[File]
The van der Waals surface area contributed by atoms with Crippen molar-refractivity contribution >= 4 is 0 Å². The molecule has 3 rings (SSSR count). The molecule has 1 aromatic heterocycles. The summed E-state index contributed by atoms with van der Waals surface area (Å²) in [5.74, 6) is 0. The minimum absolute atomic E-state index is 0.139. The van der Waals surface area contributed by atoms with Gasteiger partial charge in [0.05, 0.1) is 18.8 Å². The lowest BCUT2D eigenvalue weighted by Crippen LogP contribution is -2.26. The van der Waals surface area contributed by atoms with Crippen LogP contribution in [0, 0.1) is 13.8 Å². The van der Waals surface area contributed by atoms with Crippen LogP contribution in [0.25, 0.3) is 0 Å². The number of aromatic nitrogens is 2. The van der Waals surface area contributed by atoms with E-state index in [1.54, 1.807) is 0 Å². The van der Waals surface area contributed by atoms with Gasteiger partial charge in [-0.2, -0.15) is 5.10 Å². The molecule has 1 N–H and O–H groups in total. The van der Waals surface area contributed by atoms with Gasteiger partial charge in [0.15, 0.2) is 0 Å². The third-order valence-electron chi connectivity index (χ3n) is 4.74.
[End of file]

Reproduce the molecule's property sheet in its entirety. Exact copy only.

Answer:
The van der Waals surface area contributed by atoms with Crippen molar-refractivity contribution >= 4 is 0 Å². The molecule has 3 rings (SSSR count). The molecule has 1 aromatic heterocycles. The summed E-state index contributed by atoms with van der Waals surface area (Å²) in [5.74, 6) is 0. The minimum absolute atomic E-state index is 0.139. The van der Waals surface area contributed by atoms with Gasteiger partial charge in [0.05, 0.1) is 18.8 Å². The lowest BCUT2D eigenvalue weighted by Crippen LogP contribution is -2.26. The van der Waals surface area contributed by atoms with Crippen LogP contribution in [0, 0.1) is 13.8 Å². The van der Waals surface area contributed by atoms with Crippen LogP contribution in [0.25, 0.3) is 0 Å². The number of aromatic nitrogens is 2. The van der Waals surface area contributed by atoms with E-state index in [1.54, 1.807) is 0 Å². The van der Waals surface area contributed by atoms with Gasteiger partial charge in [-0.2, -0.15) is 5.10 Å². The molecule has 1 N–H and O–H groups in total. The van der Waals surface area contributed by atoms with Gasteiger partial charge in [0.15, 0.2) is 0 Å². The third-order valence-electron chi connectivity index (χ3n) is 4.74.